The Independent International Kyrgyz Inquiry Commission (KIC),6 of which the author of this article was a member, found that attacks against Uzbek mahallas in Osh (and not the other attacks or violence in other parts of southern Kyrgyzstan) constituted crimes against humanity under customary international law. They targeted the civilian population, were widespread, systematic and relatively well organized (for example, when Uzbek defenders in some cases repelled attacks, the attackers withdrew, regrouped and, often using armoured personnel carriers to destroy defensive barricades, attacked anew). The KIC considered “the consequences of the attack upon the targeted population, the number of victims, the nature of the acts, the possible participation of officials or authorities or any identifiable patterns of crimes […] to determine whether the attack satisfies either or both requirements of a ‘widespread’ or ‘systematic’ attack”.7 In the absence of minimal security, it is pointless to discuss the presence, absence or prospects of democracy in Kyrgyzstan or in quite a few other countries where anarchy and chaos prevail.
Richard Sakwa has made a pertinent comment on attempts to assess levels of democracy in Russia by comparing the incomparable: “This regime inspection reached the height of absurdity with the annual Freedom House ‘Freedom in the World’ survey, which in the 2007 version judged Russia to be as unfree as the Congo, ignoring entirely the social and political context in which the various freedoms operate and vastly differing levels of effective governance.”8 Trying to find out whether the Democratic Republic of Congo is more democratic, less democratic or as democratic as Russia simply doesn’t make sense.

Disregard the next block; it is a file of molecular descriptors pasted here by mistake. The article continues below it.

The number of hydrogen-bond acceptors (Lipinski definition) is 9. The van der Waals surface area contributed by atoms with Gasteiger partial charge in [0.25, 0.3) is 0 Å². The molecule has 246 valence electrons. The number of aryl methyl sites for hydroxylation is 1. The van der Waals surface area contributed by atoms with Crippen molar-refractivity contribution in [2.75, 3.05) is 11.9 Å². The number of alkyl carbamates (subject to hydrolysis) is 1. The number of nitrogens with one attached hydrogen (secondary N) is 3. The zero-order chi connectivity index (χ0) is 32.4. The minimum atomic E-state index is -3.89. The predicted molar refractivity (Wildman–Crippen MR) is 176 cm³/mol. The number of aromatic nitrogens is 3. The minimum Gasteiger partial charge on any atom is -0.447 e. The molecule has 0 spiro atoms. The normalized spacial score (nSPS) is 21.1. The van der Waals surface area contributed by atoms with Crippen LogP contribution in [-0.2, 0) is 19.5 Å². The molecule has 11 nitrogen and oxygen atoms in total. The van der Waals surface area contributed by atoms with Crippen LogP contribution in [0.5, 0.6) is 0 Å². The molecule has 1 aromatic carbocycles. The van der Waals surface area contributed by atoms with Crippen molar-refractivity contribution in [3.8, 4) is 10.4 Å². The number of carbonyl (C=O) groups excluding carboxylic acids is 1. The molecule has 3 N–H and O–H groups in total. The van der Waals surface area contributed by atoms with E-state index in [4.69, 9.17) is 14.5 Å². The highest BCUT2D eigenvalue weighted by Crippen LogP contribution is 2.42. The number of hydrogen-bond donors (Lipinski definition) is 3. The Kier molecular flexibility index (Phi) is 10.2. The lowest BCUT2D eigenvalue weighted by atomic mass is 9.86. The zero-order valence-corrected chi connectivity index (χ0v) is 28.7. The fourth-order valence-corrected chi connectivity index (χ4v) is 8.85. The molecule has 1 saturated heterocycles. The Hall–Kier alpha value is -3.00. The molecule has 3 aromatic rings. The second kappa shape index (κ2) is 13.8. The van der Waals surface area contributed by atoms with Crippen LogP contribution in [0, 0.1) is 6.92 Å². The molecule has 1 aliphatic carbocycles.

If we want to have a more general, more universal criterion for ranking states, for measuring their progress or lack of it, it shouldn’t be democracy but rather governance or governability. In short, the yardstick should be good governance. In that respect China is indeed way ahead of Russia and many other countries, quite a few of which could be considered democratic or even liberal-democratic. Yu Keping argues that “good governance will be the most important source of political legitimacy for human society in the twenty-first century”.9 Such a prediction seems quite reasonable. Of course, good governance is not opposed to democracy. On the contrary, in many societies it is an important element or feature of a well-governed society, and an important element of governmental legitimacy. But efficiency, stability and the rule of law are even more important characteristics, since they are more substantial criteria than any provided by “the minimalist definition of democracy”. It is also important to note that in the West it was the rule of law that preceded democracy and served to make the latter sustainable. Today, in many non-western societies we see how imported superficial features of democracy acquire distorted, even ugly forms that do not, and in my opinion cannot, lead to the emergence of the rule of law. So, without being underpinned by the rule of law, efficient governance and social stability, formal democratic institutions, which may be relatively easily imported, not only remain formal but they are not sustainable either.